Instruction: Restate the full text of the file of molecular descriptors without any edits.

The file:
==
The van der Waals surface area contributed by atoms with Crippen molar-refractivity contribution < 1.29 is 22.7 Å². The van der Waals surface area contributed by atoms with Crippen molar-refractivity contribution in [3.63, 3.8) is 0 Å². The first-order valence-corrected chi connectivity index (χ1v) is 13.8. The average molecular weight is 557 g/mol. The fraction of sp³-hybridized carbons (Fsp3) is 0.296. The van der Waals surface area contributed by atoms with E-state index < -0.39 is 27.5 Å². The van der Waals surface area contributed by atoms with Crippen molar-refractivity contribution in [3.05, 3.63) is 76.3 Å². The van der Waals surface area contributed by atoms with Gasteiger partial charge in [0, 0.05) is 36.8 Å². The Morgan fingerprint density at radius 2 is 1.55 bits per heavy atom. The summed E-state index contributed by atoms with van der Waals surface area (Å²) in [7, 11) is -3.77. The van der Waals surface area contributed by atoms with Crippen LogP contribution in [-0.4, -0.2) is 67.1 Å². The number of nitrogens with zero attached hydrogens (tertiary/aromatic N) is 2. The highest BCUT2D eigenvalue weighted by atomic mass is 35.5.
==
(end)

The van der Waals surface area contributed by atoms with Crippen molar-refractivity contribution < 1.29 is 22.7 Å². The van der Waals surface area contributed by atoms with Crippen molar-refractivity contribution in [3.63, 3.8) is 0 Å². The first-order valence-corrected chi connectivity index (χ1v) is 13.8. The average molecular weight is 557 g/mol. The fraction of sp³-hybridized carbons (Fsp3) is 0.296. The van der Waals surface area contributed by atoms with E-state index < -0.39 is 27.5 Å². The van der Waals surface area contributed by atoms with Crippen molar-refractivity contribution in [3.05, 3.63) is 76.3 Å². The van der Waals surface area contributed by atoms with Gasteiger partial charge in [0, 0.05) is 36.8 Å². The Morgan fingerprint density at radius 2 is 1.55 bits per heavy atom. The summed E-state index contributed by atoms with van der Waals surface area (Å²) in [7, 11) is -3.77. The van der Waals surface area contributed by atoms with Crippen LogP contribution in [-0.4, -0.2) is 67.1 Å². The number of nitrogens with zero attached hydrogens (tertiary/aromatic N) is 2. The highest BCUT2D eigenvalue weighted by atomic mass is 35.5.